Expression and mutational analysis of MET in human solid cancers

Authors

  • Patrick C. Ma,

    1. Division of Hematology/Oncology, Case Western Reserve University School of Medicine, Ireland Cancer Center, University Hospitals Case Medical Center, and Case Comprehensive Cancer Center, Cleveland, OH
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  • Maria S. Tretiakova,

    1. Department of Pathology, The University of Chicago Medical Center, Pritzker School of Medicine, Chicago, IL
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  • Alexander C. MacKinnon,

    1. Department of Pathology, The University of Chicago Medical Center, Pritzker School of Medicine, Chicago, IL
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  • Nithya Ramnath,

    1. Department of Medicine, Roswell Park Cancer Institute, Buffalo, NY
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  • Candace Johnson,

    1. Department of Pharmacology and Therapeutics, Roswell Park Cancer Institute, Buffalo, NY
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  • Sascha Dietrich,

    1. Section of Hematology/Oncology, Department of Medicine, The University of Chicago Medical Center, Pritzker School of Medicine, Chicago, IL
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  • Tanguy Seiwert,

    1. Section of Hematology/Oncology, Department of Medicine, The University of Chicago Medical Center, Pritzker School of Medicine, Chicago, IL
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  • James G. Christensen,

    1. Pfizer, Inc., Global Research and Development, San Diego, CA
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  • Ramasamy Jagadeeswaran,

    1. Section of Hematology/Oncology, Department of Medicine, The University of Chicago Medical Center, Pritzker School of Medicine, Chicago, IL
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  • Thomas Krausz,

    1. Department of Pathology, The University of Chicago Medical Center, Pritzker School of Medicine, Chicago, IL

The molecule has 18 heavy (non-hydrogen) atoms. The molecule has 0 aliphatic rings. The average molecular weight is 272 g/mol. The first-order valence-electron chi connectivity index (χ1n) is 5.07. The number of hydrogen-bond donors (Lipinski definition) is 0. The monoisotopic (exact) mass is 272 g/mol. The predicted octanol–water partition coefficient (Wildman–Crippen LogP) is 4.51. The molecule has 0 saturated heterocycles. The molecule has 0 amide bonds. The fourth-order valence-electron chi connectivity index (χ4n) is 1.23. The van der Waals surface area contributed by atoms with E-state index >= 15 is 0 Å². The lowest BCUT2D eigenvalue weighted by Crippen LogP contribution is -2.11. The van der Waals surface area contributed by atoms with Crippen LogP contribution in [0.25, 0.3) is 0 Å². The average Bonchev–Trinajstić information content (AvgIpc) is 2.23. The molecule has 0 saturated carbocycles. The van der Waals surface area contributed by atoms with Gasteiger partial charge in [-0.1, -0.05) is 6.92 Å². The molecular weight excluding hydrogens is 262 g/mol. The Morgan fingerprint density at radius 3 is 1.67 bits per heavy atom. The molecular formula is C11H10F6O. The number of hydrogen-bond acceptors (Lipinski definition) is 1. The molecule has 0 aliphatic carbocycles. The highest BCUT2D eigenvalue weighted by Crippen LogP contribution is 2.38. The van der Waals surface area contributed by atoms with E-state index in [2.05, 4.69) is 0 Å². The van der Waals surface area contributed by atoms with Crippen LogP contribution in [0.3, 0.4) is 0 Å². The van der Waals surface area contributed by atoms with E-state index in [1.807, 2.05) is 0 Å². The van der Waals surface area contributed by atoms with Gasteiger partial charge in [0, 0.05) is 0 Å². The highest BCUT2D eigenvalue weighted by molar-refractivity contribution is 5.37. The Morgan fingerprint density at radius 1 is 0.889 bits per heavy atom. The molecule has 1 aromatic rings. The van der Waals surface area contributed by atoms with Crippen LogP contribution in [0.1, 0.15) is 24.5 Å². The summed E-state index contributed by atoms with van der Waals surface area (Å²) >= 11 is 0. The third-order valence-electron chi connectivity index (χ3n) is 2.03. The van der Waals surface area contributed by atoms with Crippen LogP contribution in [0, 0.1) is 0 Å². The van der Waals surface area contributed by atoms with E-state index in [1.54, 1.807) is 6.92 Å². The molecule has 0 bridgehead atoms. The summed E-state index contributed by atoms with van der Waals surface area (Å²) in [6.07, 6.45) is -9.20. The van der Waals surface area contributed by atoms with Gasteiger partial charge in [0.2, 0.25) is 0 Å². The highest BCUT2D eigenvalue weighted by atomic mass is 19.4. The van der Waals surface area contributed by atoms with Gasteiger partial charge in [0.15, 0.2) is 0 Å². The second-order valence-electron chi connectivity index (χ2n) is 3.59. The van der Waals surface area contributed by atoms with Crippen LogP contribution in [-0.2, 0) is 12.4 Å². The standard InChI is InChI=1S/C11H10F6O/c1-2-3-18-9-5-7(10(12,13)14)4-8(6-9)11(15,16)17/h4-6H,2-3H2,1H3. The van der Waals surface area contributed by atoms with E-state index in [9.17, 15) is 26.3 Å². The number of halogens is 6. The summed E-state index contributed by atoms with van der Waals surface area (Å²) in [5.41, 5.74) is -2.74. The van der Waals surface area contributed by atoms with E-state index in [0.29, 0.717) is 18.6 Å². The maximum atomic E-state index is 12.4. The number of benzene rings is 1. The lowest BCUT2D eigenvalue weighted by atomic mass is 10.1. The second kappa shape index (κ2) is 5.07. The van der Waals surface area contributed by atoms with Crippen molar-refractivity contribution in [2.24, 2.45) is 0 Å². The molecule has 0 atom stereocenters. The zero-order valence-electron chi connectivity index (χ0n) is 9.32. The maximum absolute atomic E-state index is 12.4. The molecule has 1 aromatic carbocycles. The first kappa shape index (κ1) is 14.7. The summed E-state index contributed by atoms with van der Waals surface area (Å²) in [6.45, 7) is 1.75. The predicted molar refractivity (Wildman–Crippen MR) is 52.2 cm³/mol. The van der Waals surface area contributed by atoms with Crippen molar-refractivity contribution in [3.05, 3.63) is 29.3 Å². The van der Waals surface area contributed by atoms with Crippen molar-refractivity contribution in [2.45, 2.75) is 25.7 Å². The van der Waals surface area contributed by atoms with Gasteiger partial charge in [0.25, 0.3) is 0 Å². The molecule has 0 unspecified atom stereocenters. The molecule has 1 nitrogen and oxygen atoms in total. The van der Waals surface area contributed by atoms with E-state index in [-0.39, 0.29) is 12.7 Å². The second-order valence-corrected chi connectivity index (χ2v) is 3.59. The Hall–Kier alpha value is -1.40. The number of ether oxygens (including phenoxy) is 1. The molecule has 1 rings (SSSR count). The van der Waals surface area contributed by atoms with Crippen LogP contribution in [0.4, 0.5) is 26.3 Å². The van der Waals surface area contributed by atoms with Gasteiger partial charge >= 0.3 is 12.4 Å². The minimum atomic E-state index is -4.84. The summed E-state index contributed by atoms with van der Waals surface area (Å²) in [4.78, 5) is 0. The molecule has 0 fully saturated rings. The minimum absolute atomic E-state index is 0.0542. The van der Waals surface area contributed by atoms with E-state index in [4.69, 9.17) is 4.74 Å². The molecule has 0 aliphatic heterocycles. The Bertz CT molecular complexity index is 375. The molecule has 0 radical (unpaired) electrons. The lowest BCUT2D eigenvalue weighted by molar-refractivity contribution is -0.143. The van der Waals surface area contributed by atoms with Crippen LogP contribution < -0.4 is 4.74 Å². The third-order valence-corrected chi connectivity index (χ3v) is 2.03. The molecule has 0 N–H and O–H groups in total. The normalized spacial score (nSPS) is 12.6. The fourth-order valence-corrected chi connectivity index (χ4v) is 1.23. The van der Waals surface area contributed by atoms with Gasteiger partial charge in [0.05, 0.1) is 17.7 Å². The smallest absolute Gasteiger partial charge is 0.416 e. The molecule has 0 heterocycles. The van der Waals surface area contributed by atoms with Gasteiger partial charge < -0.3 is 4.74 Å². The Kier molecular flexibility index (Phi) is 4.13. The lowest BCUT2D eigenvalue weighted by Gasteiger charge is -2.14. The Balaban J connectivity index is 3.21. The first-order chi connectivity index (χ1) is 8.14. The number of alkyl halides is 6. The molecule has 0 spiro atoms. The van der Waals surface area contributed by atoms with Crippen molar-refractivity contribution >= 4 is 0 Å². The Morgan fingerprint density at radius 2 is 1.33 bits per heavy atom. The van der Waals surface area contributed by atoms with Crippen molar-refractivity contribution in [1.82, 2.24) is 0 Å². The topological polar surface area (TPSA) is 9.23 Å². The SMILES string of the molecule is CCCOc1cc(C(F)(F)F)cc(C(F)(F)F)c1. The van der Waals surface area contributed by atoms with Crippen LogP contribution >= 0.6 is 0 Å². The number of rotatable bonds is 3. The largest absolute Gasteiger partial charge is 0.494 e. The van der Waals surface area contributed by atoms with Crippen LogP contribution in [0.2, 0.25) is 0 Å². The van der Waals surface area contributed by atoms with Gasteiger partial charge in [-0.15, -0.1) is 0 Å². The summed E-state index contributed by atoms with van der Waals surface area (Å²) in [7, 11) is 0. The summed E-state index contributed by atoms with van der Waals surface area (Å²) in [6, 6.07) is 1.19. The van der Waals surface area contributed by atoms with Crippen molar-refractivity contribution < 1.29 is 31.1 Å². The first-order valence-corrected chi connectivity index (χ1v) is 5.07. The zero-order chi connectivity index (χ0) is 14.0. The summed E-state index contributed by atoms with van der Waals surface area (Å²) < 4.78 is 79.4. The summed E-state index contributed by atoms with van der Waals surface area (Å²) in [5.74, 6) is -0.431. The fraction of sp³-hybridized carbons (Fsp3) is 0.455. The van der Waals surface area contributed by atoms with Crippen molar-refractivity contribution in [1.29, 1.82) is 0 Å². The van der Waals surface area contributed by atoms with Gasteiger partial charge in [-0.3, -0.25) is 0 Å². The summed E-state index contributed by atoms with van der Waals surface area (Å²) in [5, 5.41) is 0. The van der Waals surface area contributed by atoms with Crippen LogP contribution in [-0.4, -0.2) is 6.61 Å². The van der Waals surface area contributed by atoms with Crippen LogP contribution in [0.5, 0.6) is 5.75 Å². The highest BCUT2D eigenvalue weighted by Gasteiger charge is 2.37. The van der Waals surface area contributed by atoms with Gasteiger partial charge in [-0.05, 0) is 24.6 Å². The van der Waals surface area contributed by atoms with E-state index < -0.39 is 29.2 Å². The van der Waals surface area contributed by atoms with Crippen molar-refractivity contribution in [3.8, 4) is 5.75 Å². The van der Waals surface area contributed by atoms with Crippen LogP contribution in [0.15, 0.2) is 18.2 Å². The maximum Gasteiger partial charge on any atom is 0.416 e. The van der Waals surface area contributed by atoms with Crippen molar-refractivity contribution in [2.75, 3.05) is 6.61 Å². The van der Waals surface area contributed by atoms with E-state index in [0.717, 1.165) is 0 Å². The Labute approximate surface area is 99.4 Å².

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  • Everett E. Vokes,

    1. Section of Hematology/Oncology, Department of Medicine, The University of Chicago Medical Center, Pritzker School of Medicine, Chicago, IL
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  • Aliya N. Husain,

    1. Department of Pathology, The University of Chicago Medical Center, Pritzker School of Medicine, Chicago, IL
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  • Ravi Salgia

    Corresponding author
    1. Department of Pathology, The University of Chicago Medical Center, Pritzker School of Medicine, Chicago, IL
    2. Section of Hematology/Oncology, Department of Medicine, The University of Chicago Medical Center, Pritzker School of Medicine, Chicago, IL
    • The University of Chicago Medical Center, The Pritzker School of Medicine, Section of Hematology/Oncology, 5841 South Maryland Avenue, Room M255A, MC2115, Chicago, IL 60637-1470, USA
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Abstract

MET receptor tyrosine kinase and its ligand hepatocyte growth factor (HGF) regulate a variety of cellular functions, many of which can be dysregulated in human cancers. Activated MET signaling can lead to cell motility and scattering, angiogenesis, proliferation, branching morphogenesis, invasion, and eventual metastasis. We performed systematic analysis of the expression of the MET receptor and its ligand HGF in tumor tissue microarrays (TMA) from human solid cancers. Standard immunohistochemistry (IHC) and a computerized automated scoring system were used. DNA sequencing for MET mutations in both nonkinase and kinase domains was also performed. MET was differentially overexpressed in human solid cancers. The ligand HGF was widely expressed in both tumors, primarily intratumoral, and nonmalignant tissues. The MET/HGF likely is functional and may be activated in autocrine fashion in vivo. MET and stem cell factor (SCF) were found to be positively stained in the bronchioalevolar junctions of lung tumors. A number of novel mutations of MET were identified, particularly in the extracellular semaphorin domain and the juxtamembrane domain. MET-HGF pathway can be assayed in TMAs and is often overexpressed in a wide variety of human solid cancers. MET can be activated through overexpression, mutation, or autocrine signaling in malignant cells. Mutations in the nonkinase regions of MET might play an important role in tumorigenesis and tumor progression. MET would be an important therapeutic antitumor target to be inhibited, and in lung cancer, MET may represent a cancer early progenitor cell marker. © 2008 Wiley-Liss, Inc.

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